The Tanzanian authorities began rationing water in the economic capital Dar es Salaam on Thursday after water levels dropped as its main source, the Ruvu River, dried up.
The Indian Ocean city's 5.5 million residents will be deprived of running water for 24 hours on alternate days, the Dar es Salaam Water and Sanitation Authority (DAWASA) said.
"The schedule will be updated weekly depending on how the change in weather will increase or decrease water levels," DAWASA added.
Tanzania, like its East African neighbours, is experiencing little rainfall, with meteorologists warning that the prolonged dry spell will continue.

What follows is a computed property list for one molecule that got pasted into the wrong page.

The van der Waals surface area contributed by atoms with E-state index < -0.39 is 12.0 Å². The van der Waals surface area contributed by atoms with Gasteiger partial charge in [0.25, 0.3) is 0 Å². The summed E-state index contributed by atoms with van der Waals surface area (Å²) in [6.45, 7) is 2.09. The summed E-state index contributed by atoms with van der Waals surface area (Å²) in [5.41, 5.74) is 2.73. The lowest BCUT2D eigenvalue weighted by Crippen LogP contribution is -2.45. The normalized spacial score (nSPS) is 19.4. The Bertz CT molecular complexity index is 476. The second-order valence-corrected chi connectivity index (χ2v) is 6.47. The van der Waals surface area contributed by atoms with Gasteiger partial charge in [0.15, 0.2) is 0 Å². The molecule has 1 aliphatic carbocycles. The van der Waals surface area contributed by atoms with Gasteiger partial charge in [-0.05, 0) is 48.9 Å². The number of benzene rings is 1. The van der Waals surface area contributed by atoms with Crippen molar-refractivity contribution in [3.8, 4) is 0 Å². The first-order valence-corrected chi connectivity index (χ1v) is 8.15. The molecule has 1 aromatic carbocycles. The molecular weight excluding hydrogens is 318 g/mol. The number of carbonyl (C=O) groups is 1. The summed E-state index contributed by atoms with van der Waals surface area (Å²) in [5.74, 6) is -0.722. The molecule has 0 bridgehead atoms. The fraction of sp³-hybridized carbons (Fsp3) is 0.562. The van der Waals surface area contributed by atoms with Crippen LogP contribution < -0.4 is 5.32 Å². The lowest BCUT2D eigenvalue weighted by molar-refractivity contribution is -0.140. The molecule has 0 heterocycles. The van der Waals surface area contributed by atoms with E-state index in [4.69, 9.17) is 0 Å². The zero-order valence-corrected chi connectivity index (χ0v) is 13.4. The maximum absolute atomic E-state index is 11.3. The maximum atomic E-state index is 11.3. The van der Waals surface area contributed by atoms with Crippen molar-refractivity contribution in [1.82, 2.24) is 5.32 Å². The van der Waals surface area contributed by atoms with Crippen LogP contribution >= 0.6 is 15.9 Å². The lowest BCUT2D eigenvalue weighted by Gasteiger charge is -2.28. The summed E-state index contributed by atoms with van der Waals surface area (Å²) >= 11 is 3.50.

Water supply from the Ruvu River has dropped from 466 million litres a day to about 300 million litres a day, according to water officials, while the city consumes about 500 million litres a day.
"We are all aware that most areas experienced poor rains last season and the current season has been delayed," Dar es Salaam governor Amos Makalla said recently.
"Everyone should understand that this is beyond the control of the government," he added.
Four failing rainy seasons since late 2020 have caused the worst drought in at least 40 years, killing millions of livestock, destroying crops and plunging parts of Kenya, Somalia and Ethiopia - Tanzania's neighbours - into near-starvation conditions.